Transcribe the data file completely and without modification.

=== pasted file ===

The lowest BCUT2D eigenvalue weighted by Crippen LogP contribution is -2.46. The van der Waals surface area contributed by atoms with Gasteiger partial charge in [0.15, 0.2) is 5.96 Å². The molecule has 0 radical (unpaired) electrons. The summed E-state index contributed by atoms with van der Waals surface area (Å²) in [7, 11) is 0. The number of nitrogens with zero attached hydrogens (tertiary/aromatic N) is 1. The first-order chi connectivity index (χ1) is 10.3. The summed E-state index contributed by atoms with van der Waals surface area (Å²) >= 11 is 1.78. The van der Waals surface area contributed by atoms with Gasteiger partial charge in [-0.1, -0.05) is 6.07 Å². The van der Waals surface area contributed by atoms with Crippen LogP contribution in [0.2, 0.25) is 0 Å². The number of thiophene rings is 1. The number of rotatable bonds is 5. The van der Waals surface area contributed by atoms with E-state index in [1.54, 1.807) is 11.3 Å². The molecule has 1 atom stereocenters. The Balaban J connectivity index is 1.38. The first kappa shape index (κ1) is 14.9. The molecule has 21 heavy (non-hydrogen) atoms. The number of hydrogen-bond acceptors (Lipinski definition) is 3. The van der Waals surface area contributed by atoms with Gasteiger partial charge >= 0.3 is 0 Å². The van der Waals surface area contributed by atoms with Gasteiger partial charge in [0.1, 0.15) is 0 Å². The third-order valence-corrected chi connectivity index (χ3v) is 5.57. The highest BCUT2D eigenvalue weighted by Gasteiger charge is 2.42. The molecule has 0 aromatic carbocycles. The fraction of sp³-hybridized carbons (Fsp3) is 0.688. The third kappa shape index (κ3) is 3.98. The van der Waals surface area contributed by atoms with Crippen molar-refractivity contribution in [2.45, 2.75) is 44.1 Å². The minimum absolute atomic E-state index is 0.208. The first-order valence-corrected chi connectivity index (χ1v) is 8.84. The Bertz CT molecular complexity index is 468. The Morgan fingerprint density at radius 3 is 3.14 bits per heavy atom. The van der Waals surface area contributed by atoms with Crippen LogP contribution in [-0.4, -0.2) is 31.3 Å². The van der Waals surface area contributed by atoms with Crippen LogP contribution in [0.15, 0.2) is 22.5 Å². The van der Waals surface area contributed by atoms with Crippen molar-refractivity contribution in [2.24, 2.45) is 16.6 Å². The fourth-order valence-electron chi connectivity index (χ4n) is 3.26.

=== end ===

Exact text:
The lowest BCUT2D eigenvalue weighted by Crippen LogP contribution is -2.46. The van der Waals surface area contributed by atoms with Gasteiger partial charge in [0.15, 0.2) is 5.96 Å². The molecule has 0 radical (unpaired) electrons. The summed E-state index contributed by atoms with van der Waals surface area (Å²) in [7, 11) is 0. The number of nitrogens with zero attached hydrogens (tertiary/aromatic N) is 1. The first-order chi connectivity index (χ1) is 10.3. The summed E-state index contributed by atoms with van der Waals surface area (Å²) >= 11 is 1.78. The van der Waals surface area contributed by atoms with Gasteiger partial charge in [-0.1, -0.05) is 6.07 Å². The van der Waals surface area contributed by atoms with Crippen LogP contribution in [0.2, 0.25) is 0 Å². The number of thiophene rings is 1. The number of rotatable bonds is 5. The van der Waals surface area contributed by atoms with E-state index in [1.54, 1.807) is 11.3 Å². The molecule has 1 atom stereocenters. The Balaban J connectivity index is 1.38. The first kappa shape index (κ1) is 14.9. The molecule has 21 heavy (non-hydrogen) atoms. The number of hydrogen-bond acceptors (Lipinski definition) is 3. The van der Waals surface area contributed by atoms with Gasteiger partial charge >= 0.3 is 0 Å². The van der Waals surface area contributed by atoms with Gasteiger partial charge in [0.1, 0.15) is 0 Å². The third-order valence-corrected chi connectivity index (χ3v) is 5.57. The highest BCUT2D eigenvalue weighted by Gasteiger charge is 2.42. The molecule has 0 aromatic carbocycles. The fraction of sp³-hybridized carbons (Fsp3) is 0.688. The third kappa shape index (κ3) is 3.98. The van der Waals surface area contributed by atoms with Crippen molar-refractivity contribution in [2.45, 2.75) is 44.1 Å². The minimum absolute atomic E-state index is 0.208. The first-order valence-corrected chi connectivity index (χ1v) is 8.84. The Bertz CT molecular complexity index is 468. The Morgan fingerprint density at radius 3 is 3.14 bits per heavy atom. The van der Waals surface area contributed by atoms with Crippen LogP contribution in [-0.4, -0.2) is 31.3 Å². The van der Waals surface area contributed by atoms with Crippen LogP contribution in [0.15, 0.2) is 22.5 Å². The van der Waals surface area contributed by atoms with Crippen molar-refractivity contribution in [2.24, 2.45) is 16.6 Å². The fourth-order valence-electron chi connectivity index (χ4n) is 3.26.